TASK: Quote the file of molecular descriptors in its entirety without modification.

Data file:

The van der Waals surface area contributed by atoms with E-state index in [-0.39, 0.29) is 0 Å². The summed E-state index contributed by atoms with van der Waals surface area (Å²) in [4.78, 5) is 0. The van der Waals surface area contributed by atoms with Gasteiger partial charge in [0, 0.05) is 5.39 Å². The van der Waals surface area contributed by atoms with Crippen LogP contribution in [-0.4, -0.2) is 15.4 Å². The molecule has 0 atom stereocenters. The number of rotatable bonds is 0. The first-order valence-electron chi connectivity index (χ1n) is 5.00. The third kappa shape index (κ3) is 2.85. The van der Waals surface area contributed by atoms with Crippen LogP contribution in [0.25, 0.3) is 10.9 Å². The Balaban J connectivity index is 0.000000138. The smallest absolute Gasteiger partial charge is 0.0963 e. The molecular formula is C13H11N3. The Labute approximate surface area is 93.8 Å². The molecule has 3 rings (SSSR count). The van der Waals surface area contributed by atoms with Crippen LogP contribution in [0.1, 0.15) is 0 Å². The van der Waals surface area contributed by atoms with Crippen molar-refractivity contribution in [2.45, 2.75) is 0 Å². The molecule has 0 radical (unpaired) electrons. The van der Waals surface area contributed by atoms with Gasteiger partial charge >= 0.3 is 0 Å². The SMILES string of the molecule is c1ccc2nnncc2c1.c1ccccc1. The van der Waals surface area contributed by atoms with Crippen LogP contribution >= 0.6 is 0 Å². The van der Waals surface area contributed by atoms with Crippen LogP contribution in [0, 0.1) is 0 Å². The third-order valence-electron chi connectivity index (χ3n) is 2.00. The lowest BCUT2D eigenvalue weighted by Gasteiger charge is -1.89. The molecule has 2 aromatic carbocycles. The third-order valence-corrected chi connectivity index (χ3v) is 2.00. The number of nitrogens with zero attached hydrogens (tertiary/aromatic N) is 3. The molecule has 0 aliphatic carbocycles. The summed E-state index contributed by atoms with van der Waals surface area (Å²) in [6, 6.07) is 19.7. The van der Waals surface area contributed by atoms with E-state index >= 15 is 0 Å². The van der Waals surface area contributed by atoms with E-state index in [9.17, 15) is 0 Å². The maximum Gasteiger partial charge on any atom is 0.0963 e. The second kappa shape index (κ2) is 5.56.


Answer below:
The van der Waals surface area contributed by atoms with E-state index in [-0.39, 0.29) is 0 Å². The summed E-state index contributed by atoms with van der Waals surface area (Å²) in [4.78, 5) is 0. The van der Waals surface area contributed by atoms with Gasteiger partial charge in [0, 0.05) is 5.39 Å². The van der Waals surface area contributed by atoms with Crippen LogP contribution in [-0.4, -0.2) is 15.4 Å². The molecule has 0 atom stereocenters. The number of rotatable bonds is 0. The first-order valence-electron chi connectivity index (χ1n) is 5.00. The third kappa shape index (κ3) is 2.85. The van der Waals surface area contributed by atoms with Crippen LogP contribution in [0.25, 0.3) is 10.9 Å². The Balaban J connectivity index is 0.000000138. The smallest absolute Gasteiger partial charge is 0.0963 e. The molecular formula is C13H11N3. The Labute approximate surface area is 93.8 Å². The molecule has 3 rings (SSSR count). The van der Waals surface area contributed by atoms with Crippen LogP contribution in [0.1, 0.15) is 0 Å². The van der Waals surface area contributed by atoms with Crippen molar-refractivity contribution in [2.45, 2.75) is 0 Å². The molecule has 0 radical (unpaired) electrons. The van der Waals surface area contributed by atoms with Gasteiger partial charge >= 0.3 is 0 Å². The SMILES string of the molecule is c1ccc2nnncc2c1.c1ccccc1. The van der Waals surface area contributed by atoms with Crippen LogP contribution >= 0.6 is 0 Å². The van der Waals surface area contributed by atoms with Crippen LogP contribution in [0, 0.1) is 0 Å². The third-order valence-electron chi connectivity index (χ3n) is 2.00. The lowest BCUT2D eigenvalue weighted by Gasteiger charge is -1.89. The molecule has 2 aromatic carbocycles. The third-order valence-corrected chi connectivity index (χ3v) is 2.00. The number of nitrogens with zero attached hydrogens (tertiary/aromatic N) is 3. The molecule has 0 aliphatic carbocycles. The summed E-state index contributed by atoms with van der Waals surface area (Å²) in [6, 6.07) is 19.7. The van der Waals surface area contributed by atoms with E-state index >= 15 is 0 Å². The van der Waals surface area contributed by atoms with E-state index in [9.17, 15) is 0 Å². The maximum Gasteiger partial charge on any atom is 0.0963 e. The second kappa shape index (κ2) is 5.56.